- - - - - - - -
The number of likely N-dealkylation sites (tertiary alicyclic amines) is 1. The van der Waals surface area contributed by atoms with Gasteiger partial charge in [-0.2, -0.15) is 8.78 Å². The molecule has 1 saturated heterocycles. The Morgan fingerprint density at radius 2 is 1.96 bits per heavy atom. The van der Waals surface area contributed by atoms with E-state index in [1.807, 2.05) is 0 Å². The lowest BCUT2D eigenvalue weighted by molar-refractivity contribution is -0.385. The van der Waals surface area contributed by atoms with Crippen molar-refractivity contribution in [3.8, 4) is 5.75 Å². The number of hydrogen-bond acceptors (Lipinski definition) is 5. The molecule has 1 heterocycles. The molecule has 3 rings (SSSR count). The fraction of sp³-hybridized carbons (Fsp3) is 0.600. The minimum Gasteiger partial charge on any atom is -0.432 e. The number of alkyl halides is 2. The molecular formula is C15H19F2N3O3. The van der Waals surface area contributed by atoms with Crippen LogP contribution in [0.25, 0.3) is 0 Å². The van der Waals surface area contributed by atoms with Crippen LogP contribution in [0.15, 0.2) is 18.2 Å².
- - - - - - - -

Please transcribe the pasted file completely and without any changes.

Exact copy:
The number of likely N-dealkylation sites (tertiary alicyclic amines) is 1. The van der Waals surface area contributed by atoms with Gasteiger partial charge in [-0.2, -0.15) is 8.78 Å². The molecule has 1 saturated heterocycles. The Morgan fingerprint density at radius 2 is 1.96 bits per heavy atom. The van der Waals surface area contributed by atoms with E-state index in [1.807, 2.05) is 0 Å². The lowest BCUT2D eigenvalue weighted by molar-refractivity contribution is -0.385. The van der Waals surface area contributed by atoms with Crippen molar-refractivity contribution in [3.8, 4) is 5.75 Å². The number of hydrogen-bond acceptors (Lipinski definition) is 5. The molecule has 1 heterocycles. The molecule has 3 rings (SSSR count). The fraction of sp³-hybridized carbons (Fsp3) is 0.600. The minimum Gasteiger partial charge on any atom is -0.432 e. The number of alkyl halides is 2. The molecular formula is C15H19F2N3O3. The van der Waals surface area contributed by atoms with Crippen LogP contribution in [0.25, 0.3) is 0 Å². The van der Waals surface area contributed by atoms with Crippen LogP contribution in [0.15, 0.2) is 18.2 Å².